elcome to Vampire Week!
Okay, I'm sure most of you (at least the ones that bother to read my little teasers for the following week and then bother to remember what I said) are saying, Vampire Week? What's black and white about Vampire Week? To which I reply, um, well I was going to do an in depth analysis of Odyssey's Repentant Vampire that has the distinction of being Black and White (although at different times). All right, all right. That's a blatant lie. I… well, I thought it was Orzhov Week this week. Why? I don't know. Scott sent out the list of upcoming theme weeks and I didn't look at it as thoroughly as I should of.
You see, I write my articles late night at home, so I don't have access to my e-mail at work. Thus, when I was writing my teaser, I just thought back to what I had read. Which, now that I've seen the upcoming list, is way off. You aren't seeing Orzhov week for a little while. Oh, we're doing it, but not until after Izzet Week and a few others, such as Vampire Week. Which is what I'm doing today. Okay? Let's begin.
“Is There A Sucker Born Every Minute?”
As this is Vampire Week and “Making Magic” is a design column, it seems only natural to have a discussion on the design of vampire cards. But instead of addressing this from the normal R&D perspective, I thought it would be much more insightful to discuss this topics with some of the vampires themselves. As such, I put together a round table of famous Magic vampires and gave them the chance to ruminate on vampires and Magic (plus a few other topics that naturally worked their way into the conversation.)
The gathering is a who's who of Magic's undead. First we have Sengir Vampire, the original vampire from Alpha. Next we have Baron Sengir, one of the earlier iconic vampires. The third vampire to join us is Shauku Endbringer, a frightful bloodsucker from Jamuraa. Joining them is Crovax the Cursed, one of the original crewmembers of the Weatherlight who would later go on to be their arch nemesis. In addition, we have Repentant Vampire, an oddity in that he, at times, is the only non-Black vampire in existence. And finally, Szadek, Lord of Secrets, one of the newest vampires to the game.
Gentlemen, let me begin by welcoming you all here and thanking you for finding the time to talk about vampire design. Here's hoping that you find it in your hearts not to eat me.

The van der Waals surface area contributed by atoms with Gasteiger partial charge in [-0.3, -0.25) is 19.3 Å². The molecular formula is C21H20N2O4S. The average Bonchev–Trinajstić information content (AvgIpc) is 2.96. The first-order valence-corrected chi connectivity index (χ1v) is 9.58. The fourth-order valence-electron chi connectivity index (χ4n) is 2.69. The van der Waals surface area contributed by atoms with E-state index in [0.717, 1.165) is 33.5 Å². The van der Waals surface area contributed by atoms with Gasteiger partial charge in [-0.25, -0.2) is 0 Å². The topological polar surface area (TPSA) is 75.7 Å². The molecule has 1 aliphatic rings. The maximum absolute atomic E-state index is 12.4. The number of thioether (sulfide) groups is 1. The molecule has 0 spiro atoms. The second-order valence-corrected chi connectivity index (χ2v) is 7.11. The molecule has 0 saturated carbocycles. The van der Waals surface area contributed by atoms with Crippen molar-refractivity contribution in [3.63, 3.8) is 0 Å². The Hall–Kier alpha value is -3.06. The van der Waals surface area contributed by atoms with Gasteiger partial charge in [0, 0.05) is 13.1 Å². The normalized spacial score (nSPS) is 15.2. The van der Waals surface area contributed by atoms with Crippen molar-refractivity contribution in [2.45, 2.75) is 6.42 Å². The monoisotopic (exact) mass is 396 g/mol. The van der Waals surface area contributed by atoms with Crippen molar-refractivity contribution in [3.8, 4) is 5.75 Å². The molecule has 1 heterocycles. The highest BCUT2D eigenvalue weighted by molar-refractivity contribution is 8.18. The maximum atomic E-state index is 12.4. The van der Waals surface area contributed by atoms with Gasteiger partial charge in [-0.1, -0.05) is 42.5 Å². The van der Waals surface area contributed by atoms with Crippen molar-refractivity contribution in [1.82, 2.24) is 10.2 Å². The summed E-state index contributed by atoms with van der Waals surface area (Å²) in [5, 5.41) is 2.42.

Baron Sengir (BS): That's the difference between vampires and most other creatures of the night. We have manners.
Shauku, Endbringer (SE): Of course, I'm not sure if eating reporters is considered bad etiquette.
Crovax the Cursed (CC): I think it depends on who they're working for. For example, something like Newsweek I think you need to leave alone. But Weekly World News? I eat those guys like popcorn. Enough with the Bat Boy already.
Sengir Vampire (SV): So where are you from again?
Szadek, Lord of Secrets (SLS): Magicthegathering.com. It's Wizards' site. I don't think eating him will help our cause.
Uh, thank you. What cause?
SLS: The cause of vampires on Magic cards. While our PR is good, we really don't have the numbers you might expect.
Repentant Vampire (RV): Yeah, thirteen years and we have sixteen vampires. What's that about?
SLS: You mean sixteen creatures with the creature type vampire. There are numerous other creatures in the game that are clearly vampires that do have the official status.
: You would think that being Black, a large flier, having the Sengir ability, the name Sengir and looking like – this!- might be enough to actually get a little “counts as a vampire” text.
RV: Whatever gramps. The point is we have sixteen official vampires. It's something like 1.1 per year. That's disgraceful!
SLS: The number's actually eighteen. You've forgotten Mistform Ultimus.
RV: We need to kill him. If for no other reason just so he can stop messing up every other trivia question.
I think we're drifting a little off topic. The reason we brought you here today was to talk about the design of vampires. Who would like to start?
SV: I guess I'm the obvious one to begin. Where should I start? Okay, let's talk about the “vampire mechanic.” What I mean is how does R&D represent the fact that a card is a vampire?
CC: Well, we have to fly. Because of course, all vampires fly.
SLS: With the exception of Krovikan Vampire. And, of course, Mistform Ultimus. Plus, technically you only jump.
CC: I don't understand how you're the lord of secrets if you keep butting in to tell people stuff every other minute.
SLS: It's the things I don't say that matter most.
CC: Then how about shutting up?
SLS: I was just pointing out that it's ironic that, mythologically speaking, the majority of vampires or vampire-like creatures do not fly.
: The flying part doesn't even bug me. I can understand the flying. Here's the harder part for me to swallow. In order to feel like a vampire, R&D has deemed that the creature must have some sort of “feeding” mechanic. For example, take my ability, the sort of default vampire ability. The idea is that if I kill you, I grow stronger. Which in practice sounds great, but…
BS: You never kill anything. Tell me about it.
RV: I've been there.
SV: Don't get me wrong, I love being a 4/4 flier, but I never get to eat! I'm starving.
CC: That's why eating your teammates has a lot of appeal. You can't control the other guy, but when you look your wizard in the eye and say “If you feed me, I going to kick some you know what”, you get food.
SE: But sometimes they don't feed you. Your opponent gets a good blocker and all of a sudden, you're on a diet. I think my way is best. Just see what you want and eat it. It's the only way to live.
CC: I'm pretty happy with my design. I think it actually does the best job of capturing the flavor of what it means to be a vampire. Eat and you get stronger. Don't eat and you get weaker. We aren't into bloodsucking for the fun of it. I mean, it is fun, don't get me wrong, but feeding is about survival. I don't think the Sengir ability really hits that home.
SLS: I'm equally happy with my flavor. True, I feed on thoughts rather than blood, but I think there's a similar sense of desire.
CC: But you don't get weaker. I think that's important.
So you feel the need to represent the eternal hunger as being the weak link in design?
SE: Crovax, come on. You know the real problem as well as I do. We all know.